Why Do I Need a Will?*

I always advise and encourage my clients to think about end-of-life matters we would prefer to put off:  what will happen if I die or lose my health?  Are my will and other documents and instructions up to date?  Will my doctors and family know what to do when I can’t communicate or handle my own affairs?  Will the uncovering of my property and debts, if I am unable, unduly burden those close to me?  Let’s look at the alternatives:

Here’s what happens in Texas if you die without a will [Intestate Succession]:

If you die WITHOUT a will survived by a spouse and children:

  • Separate property
    [Property you owned before marriage, or received through gift or inheritance during your marriage] Your spouse receives one-third of the separate personal property and a life estate in one-third of the separate real property. Your children get the rest.
  • Community property
    [Generally, all property obtained during your marriage except through gift or inheritance] Your spouse keeps all of your property if all of your surviving children are of the same spouse.
    If you die leaving children by a prior marriage, they receive your one-half interest in the community property, not your surviving spouse.
  • Guardianship for Minor Heir
    The Court must appoint a guardian if your children are under 18 – an expensive Court-supervised proceeding.

If NOT survived by a spouse or by children:

  • All property is divided according to statutory formula among the decedent’s parents, brothers and sisters, and/or their descendants.  (Tex. Estates Code Ch. 201).

And finally:

  • Dependent Probate Administration
    Costly and cumbersome court-supervised administration.
  • Unfavorable Lasting Impression
    An intestate decedent leaves his/her financial affairs in a mess the heirs have to clean up.

And here’s what you can do if you DO write a Will:

  • Control your Property
    You decide who gets your property, and when.
  • Independent Execution of your Instructions
    Your executor needs only prepare an Inventory and Appraisement of your estate and might not have to file it with the Court as a public record. There is no bond or other Court supervision.
  • Trusts for your Beneficiaries
    You can provide financial management for your minor children, or up to a later age, and create enormous tax savings. You can provide for asset protection with spendthrift provisions in your trusts.
  • Select Executor, Guardian & Trustee
    You decide who will carry out your instructions and designate a replacement.
  • Control of Tax Consequences
    Your use of trusts and gifts can substantially reduce, or even eliminate Federal Estate Taxes and State Inheritance Taxes.

Additional opportunities:

  • Directive to Physicians
    You decide if your life should be artificially prolonged, if afflicted with a terminal or irreversible disease.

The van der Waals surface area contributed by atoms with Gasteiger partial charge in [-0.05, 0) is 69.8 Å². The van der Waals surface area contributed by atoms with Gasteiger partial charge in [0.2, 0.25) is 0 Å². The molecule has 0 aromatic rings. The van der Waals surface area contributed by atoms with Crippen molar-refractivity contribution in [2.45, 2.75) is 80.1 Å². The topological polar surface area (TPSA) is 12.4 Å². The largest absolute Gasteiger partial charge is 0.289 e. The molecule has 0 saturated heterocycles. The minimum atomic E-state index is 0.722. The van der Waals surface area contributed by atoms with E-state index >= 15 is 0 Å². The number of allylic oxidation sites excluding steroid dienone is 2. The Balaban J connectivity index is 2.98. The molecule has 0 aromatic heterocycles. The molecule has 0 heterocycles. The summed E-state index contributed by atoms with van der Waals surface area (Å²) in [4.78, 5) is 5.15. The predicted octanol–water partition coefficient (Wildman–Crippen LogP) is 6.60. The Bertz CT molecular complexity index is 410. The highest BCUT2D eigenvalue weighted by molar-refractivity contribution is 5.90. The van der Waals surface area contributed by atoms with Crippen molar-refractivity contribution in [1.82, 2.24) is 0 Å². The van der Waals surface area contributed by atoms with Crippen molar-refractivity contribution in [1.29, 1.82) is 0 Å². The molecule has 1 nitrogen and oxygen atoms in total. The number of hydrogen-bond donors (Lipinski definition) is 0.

• Medical Power of Attorney
    You may designate an agent to make a health care decision, if you are unable to do so.
  • Durable Power of Attorney
    You may name an “attorney in fact” to act in your behalf, if you later become disabled or to continue acting in your behalf, if you become unavailable or disabled.
  • HIPAA Authorization
    You decide who may receive information about your health from your medical providers.
  • Lifetime Estate & Gift Tax Exclusion
    For 2019, the inflation-adjusted estate tax exclusion amount is $11.4 million.  This means a person dying in 2019 can transfer up to $11.4 million ($22.8 million for a married couple reduced by lifetime taxable gifts) at death without paying estate tax.
  • Annual Gift Exclusions
    Up to $15,000 per person or $30,000 per couple can be given annually to a trust or adult family member, which is then excluded from the donor’s estate, in addition to the lifetime exclusion.
  • Anatomical Gifts
    may donate your tissues for transplant or medical research.
  • Air transport miles
    may donate your travel miles to whomever you choose.

I guarantee you with proven documents and techniques you can easily protect your personal safety and your estate for the benefit of your family and save your loved ones money and heartache. Call my office and let’s talk about it.

Please remember the law changes constantly.  The information in this article may have changed by the time you read it.  You should always consult with an attorney familiar with Probate, Trusts, and Estate Taxation, for the most current information and lawful provisions for your wills, trusts, and other end-of-life documents.

©Stuart Evan Glass, 2013

* It’s the best gift you can give your loved ones.

Written by Stuart Evan Glass

Stuart Evan Glass is a member of the State Bar of Texas and practices Commercial Law; Business Law; Family Law; Collaborative Divorce; Child Custody; Civil Litigation; Personal Injury; Probate; Automobile Accidents and Injuries; Corporate Law & Business Formation law.